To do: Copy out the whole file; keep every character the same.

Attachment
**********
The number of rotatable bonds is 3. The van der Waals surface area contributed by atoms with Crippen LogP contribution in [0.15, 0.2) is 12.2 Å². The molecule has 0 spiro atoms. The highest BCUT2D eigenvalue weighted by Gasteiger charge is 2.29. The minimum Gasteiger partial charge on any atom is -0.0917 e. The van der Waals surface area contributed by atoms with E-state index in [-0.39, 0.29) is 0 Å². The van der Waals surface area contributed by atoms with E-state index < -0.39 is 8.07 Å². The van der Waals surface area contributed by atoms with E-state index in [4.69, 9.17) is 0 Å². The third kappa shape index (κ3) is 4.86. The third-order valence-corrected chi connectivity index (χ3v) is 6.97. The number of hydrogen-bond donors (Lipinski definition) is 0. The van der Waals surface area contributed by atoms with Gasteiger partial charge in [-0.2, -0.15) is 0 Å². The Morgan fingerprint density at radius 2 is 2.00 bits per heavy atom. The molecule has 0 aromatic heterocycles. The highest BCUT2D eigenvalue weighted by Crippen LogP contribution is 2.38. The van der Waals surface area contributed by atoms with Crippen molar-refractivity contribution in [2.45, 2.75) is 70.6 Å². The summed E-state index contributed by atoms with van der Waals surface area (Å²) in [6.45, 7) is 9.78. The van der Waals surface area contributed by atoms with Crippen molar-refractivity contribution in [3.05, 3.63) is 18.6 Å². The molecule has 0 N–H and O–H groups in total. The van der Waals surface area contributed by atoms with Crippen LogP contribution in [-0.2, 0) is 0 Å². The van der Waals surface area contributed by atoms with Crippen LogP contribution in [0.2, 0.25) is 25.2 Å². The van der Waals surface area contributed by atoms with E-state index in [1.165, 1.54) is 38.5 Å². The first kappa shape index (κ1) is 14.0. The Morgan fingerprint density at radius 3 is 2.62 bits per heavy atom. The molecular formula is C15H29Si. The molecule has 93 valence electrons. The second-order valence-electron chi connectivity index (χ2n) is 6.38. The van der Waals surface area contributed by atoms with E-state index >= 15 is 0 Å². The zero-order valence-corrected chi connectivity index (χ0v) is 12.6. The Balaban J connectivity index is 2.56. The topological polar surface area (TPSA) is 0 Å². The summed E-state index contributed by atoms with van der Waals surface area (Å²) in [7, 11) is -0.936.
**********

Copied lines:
The number of rotatable bonds is 3. The van der Waals surface area contributed by atoms with Crippen LogP contribution in [0.15, 0.2) is 12.2 Å². The molecule has 0 spiro atoms. The highest BCUT2D eigenvalue weighted by Gasteiger charge is 2.29. The minimum Gasteiger partial charge on any atom is -0.0917 e. The van der Waals surface area contributed by atoms with E-state index in [-0.39, 0.29) is 0 Å². The van der Waals surface area contributed by atoms with E-state index < -0.39 is 8.07 Å². The van der Waals surface area contributed by atoms with E-state index in [4.69, 9.17) is 0 Å². The third kappa shape index (κ3) is 4.86. The third-order valence-corrected chi connectivity index (χ3v) is 6.97. The number of hydrogen-bond donors (Lipinski definition) is 0. The van der Waals surface area contributed by atoms with Gasteiger partial charge in [-0.2, -0.15) is 0 Å². The Morgan fingerprint density at radius 2 is 2.00 bits per heavy atom. The molecule has 0 aromatic heterocycles. The highest BCUT2D eigenvalue weighted by Crippen LogP contribution is 2.38. The van der Waals surface area contributed by atoms with Crippen molar-refractivity contribution in [2.45, 2.75) is 70.6 Å². The summed E-state index contributed by atoms with van der Waals surface area (Å²) in [6.45, 7) is 9.78. The van der Waals surface area contributed by atoms with Crippen molar-refractivity contribution in [3.05, 3.63) is 18.6 Å². The molecule has 0 N–H and O–H groups in total. The van der Waals surface area contributed by atoms with Crippen LogP contribution in [-0.2, 0) is 0 Å². The van der Waals surface area contributed by atoms with Crippen LogP contribution in [0.2, 0.25) is 25.2 Å². The van der Waals surface area contributed by atoms with E-state index in [1.165, 1.54) is 38.5 Å². The first kappa shape index (κ1) is 14.0. The Morgan fingerprint density at radius 3 is 2.62 bits per heavy atom. The molecular formula is C15H29Si. The molecule has 93 valence electrons. The second-order valence-electron chi connectivity index (χ2n) is 6.38. The van der Waals surface area contributed by atoms with E-state index >= 15 is 0 Å². The zero-order valence-corrected chi connectivity index (χ0v) is 12.6. The Balaban J connectivity index is 2.56. The topological polar surface area (TPSA) is 0 Å². The summed E-state index contributed by atoms with van der Waals surface area (Å²) in [7, 11) is -0.936.